NOW in its second year, the London Comedy Festival has a way to go yet before it is firmly established. Avalon, the largest comedy management stable, has still to be persuaded to let its acts take part, and there are many venues in the capital better suited to laughter than the Riverside Studios. The white-walled foyer amplifies interval chatter to painfully high volume levels, and, as Mark Lamarr points out, the banked seats of the main auditorium prompt uneasy memories of Pink Floyd at Earls Court. Happily, such discomfort is his stock in trade.

Lamarr's triumphantly dignified showing in the face of the cruel "Fifties Throwback" jibes of Shooting Stars' hosts Reeves & Mortimer won him many new admirers. In his various earlier TV-presenting incarnations, his keenness not to be seen to have been co-opted often made him appear brash and arrogant. On stage though, dressed as he is for the bowling alley, there is an openness, even a vulnerability, about him that is extremely likeable.

As a compere, Lamarr still strikes a somewhat unsettling balance between amiability and aggression: picking up individual audience members on the quality of their laughter and deliberately depressing everybody before rival acts come on by talking about the death of Bob Marley. At the interval, he decides to punish the crowd for the alleged parsimony of their response by remaining on stage until they feel obliged to slope off one by one, authentically embarrassed. "You've not made it easy for me," insists the Swindon spiv, "so I'm not going to make it easy for you."

When the time comes for Lamarr actually to do his act, there is some danger that his relentless causticity will have put everybody in a bad mood. At this point he cannily turns his heightened critical faculties on himself, chasing his own syntactical tail until his whole speech pattern starts to break down. "I waste a lot of time saying the same thing over and over again," he confesses gamely, "and I've said that before haven't I?"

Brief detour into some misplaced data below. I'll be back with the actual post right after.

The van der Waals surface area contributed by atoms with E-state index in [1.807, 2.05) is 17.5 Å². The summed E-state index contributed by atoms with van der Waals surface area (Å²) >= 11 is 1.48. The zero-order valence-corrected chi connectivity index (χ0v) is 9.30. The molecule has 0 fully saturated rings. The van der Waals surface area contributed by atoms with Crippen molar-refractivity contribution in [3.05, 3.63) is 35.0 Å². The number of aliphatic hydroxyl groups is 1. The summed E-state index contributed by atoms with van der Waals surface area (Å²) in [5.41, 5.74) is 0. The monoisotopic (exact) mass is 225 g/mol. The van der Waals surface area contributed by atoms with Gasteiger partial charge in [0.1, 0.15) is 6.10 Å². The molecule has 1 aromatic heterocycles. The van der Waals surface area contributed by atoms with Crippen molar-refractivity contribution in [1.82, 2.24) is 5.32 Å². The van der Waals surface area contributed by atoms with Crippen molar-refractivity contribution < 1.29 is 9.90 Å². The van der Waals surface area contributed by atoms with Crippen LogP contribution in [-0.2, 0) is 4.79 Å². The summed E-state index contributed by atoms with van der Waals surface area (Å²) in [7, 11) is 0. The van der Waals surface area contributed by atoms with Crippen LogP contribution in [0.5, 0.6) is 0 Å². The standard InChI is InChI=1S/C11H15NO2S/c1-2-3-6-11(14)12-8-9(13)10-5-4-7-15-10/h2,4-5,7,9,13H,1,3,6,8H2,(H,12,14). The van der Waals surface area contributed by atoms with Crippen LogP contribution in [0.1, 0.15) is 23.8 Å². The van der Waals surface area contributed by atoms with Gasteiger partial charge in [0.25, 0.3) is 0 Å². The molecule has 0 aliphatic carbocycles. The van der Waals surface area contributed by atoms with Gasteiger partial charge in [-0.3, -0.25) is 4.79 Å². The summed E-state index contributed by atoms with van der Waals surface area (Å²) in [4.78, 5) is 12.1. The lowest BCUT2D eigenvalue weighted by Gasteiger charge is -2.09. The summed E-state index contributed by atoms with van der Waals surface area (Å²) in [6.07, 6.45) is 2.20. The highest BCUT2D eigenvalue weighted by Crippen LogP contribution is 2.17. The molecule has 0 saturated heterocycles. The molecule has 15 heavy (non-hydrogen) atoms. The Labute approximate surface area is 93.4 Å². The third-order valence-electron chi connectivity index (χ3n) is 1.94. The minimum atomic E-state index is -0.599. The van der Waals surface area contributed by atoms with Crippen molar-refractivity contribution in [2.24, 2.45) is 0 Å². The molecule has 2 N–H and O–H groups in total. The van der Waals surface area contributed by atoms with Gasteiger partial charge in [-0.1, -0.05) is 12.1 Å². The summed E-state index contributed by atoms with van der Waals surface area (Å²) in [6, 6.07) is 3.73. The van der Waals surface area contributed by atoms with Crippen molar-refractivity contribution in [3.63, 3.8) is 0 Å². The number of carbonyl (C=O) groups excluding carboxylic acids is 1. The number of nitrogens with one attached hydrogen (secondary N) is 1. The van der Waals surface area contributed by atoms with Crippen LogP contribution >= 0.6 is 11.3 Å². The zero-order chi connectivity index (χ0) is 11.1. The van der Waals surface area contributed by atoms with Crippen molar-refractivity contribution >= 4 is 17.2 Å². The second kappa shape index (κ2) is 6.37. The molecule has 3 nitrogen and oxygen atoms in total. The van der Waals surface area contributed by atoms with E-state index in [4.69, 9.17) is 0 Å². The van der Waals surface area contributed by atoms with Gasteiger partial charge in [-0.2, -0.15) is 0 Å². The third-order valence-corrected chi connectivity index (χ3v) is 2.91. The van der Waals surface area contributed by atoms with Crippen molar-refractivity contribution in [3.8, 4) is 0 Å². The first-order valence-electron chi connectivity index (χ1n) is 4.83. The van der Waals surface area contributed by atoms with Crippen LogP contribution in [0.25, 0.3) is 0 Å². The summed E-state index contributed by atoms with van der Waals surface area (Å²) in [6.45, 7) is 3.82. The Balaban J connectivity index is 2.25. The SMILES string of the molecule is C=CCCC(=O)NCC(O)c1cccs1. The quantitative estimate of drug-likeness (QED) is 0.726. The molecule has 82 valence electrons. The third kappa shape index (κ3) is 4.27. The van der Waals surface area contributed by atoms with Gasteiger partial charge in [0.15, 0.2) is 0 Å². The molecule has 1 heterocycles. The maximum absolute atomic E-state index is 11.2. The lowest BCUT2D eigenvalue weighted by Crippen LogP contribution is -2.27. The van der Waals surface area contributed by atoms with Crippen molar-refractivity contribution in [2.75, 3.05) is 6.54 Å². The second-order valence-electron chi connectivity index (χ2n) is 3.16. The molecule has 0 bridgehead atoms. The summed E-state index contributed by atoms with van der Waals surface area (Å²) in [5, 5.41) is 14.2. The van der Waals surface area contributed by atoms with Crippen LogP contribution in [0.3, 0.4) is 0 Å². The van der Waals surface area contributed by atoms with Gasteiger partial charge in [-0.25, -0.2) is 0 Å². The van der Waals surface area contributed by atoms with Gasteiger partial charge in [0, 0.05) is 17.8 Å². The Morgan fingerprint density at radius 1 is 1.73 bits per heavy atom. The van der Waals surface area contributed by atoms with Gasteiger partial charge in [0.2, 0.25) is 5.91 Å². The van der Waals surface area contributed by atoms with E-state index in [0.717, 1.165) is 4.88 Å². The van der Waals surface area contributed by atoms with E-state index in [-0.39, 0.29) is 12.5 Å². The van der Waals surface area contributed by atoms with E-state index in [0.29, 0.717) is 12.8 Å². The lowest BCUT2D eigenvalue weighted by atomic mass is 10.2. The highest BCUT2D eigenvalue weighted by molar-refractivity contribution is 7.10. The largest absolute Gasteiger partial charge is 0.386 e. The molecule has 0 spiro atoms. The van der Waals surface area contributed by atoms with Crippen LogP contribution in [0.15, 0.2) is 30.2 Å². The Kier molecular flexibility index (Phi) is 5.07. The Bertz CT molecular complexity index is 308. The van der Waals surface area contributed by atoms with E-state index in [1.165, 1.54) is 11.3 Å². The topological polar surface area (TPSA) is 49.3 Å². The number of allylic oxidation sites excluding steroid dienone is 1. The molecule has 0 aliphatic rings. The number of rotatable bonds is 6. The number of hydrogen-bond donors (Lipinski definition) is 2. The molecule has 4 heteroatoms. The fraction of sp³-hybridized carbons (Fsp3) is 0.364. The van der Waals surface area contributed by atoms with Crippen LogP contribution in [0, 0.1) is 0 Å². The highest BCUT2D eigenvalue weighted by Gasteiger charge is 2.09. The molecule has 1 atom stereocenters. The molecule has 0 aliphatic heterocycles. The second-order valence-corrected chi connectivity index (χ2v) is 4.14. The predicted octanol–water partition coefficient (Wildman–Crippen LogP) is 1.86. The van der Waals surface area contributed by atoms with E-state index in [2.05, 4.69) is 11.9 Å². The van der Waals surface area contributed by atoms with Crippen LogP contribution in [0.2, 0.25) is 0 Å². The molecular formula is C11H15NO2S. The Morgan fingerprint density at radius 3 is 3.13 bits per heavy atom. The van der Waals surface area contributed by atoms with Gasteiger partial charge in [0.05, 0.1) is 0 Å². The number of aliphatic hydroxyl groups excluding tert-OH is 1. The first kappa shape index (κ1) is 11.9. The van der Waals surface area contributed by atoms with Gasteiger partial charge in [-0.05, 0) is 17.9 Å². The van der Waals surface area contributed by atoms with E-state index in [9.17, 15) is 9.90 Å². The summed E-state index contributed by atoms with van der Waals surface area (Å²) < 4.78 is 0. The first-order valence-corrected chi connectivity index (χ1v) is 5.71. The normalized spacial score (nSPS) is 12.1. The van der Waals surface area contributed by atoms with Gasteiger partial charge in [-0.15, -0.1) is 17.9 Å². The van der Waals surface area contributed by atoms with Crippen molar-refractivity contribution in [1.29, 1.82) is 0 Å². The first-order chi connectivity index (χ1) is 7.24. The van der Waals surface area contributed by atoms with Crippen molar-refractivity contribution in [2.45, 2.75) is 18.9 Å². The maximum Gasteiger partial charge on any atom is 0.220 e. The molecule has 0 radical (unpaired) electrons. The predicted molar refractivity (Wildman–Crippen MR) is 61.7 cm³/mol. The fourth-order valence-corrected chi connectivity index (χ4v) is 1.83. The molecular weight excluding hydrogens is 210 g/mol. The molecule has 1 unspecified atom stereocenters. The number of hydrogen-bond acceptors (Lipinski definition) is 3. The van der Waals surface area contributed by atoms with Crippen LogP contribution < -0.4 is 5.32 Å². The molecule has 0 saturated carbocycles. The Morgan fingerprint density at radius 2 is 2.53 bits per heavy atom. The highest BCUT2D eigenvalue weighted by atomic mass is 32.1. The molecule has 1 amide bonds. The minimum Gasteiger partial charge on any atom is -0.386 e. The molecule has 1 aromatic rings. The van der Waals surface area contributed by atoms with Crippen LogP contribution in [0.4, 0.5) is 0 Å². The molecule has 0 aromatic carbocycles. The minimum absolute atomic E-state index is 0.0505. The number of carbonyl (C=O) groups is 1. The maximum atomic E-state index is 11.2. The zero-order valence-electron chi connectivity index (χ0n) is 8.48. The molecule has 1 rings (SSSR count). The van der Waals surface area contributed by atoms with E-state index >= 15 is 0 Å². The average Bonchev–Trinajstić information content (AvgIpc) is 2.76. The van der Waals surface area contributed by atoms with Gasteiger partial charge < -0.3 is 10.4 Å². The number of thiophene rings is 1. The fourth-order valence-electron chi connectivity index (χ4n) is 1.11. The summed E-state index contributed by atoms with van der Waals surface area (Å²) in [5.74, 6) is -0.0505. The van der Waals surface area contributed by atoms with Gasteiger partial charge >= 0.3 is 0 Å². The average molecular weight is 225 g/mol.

Lamarr's remorseless self-deprecation is not embarrassing - as, say, Lee Evans's can be - but actually conveys something quite interesting about the nature of comedy. "It's like I've been pissing on fireworks all night," he observes ruefully as the show draws to a close, "and now you're all looking at me saying, 'Come on Mark, where's the display?' "

As a writer of prose and poetry, Sean Hughes has a seemingly unattainable ambition: to make Robert Newman look like a significant literary figure. As a comedian, however, he has still got what it takes - though you wouldn't know this from the first hour of the show he obligingly does for free at the Riverside. Other nights are being filmed for Christmas broadcast on Channel 4, and a certain amount of hard labour is going to have to go on in the editing suite if the target audience are not going to be reaching for old Crimewatch videos halfway in.

Where Lee & Herring, 1995's sixth-form comedians of choice, are happy to wallow in the youth and impressionability of their target audience, Hughes has long seemed uncomfortable with the tender years of his prime constituency. His attitude at times seems almost disdainful, as he veers uneasily between talking down to his audience (heaven preserve us from bad Damon Albarn impressions - the real thing is tricky enough to cope with) and going wilfully over their heads. One Winston Churchill and Nancy Astor reference is so reluctant to give itself up that a detective chief inspector has to be called in to talk it down off the roof.

What makes Hughes's compulsive underachievement so frustrating is that at his fun- niest - dissecting dysfunctional family relationships or Dublin lounge decor, for example - he is a truly challenging performer. He has a real talent for undermining the assumption of shared experience on which so much second-rate comedy is based. "Did you ever do that thing," he asks, in the casual vernacular of a thousand arrested-adolescence gags, "of feigning serious injury when your dad hit you?"

'Sean Hughes is Thirty Somehow': 10.10pm, C4, 22 Dec.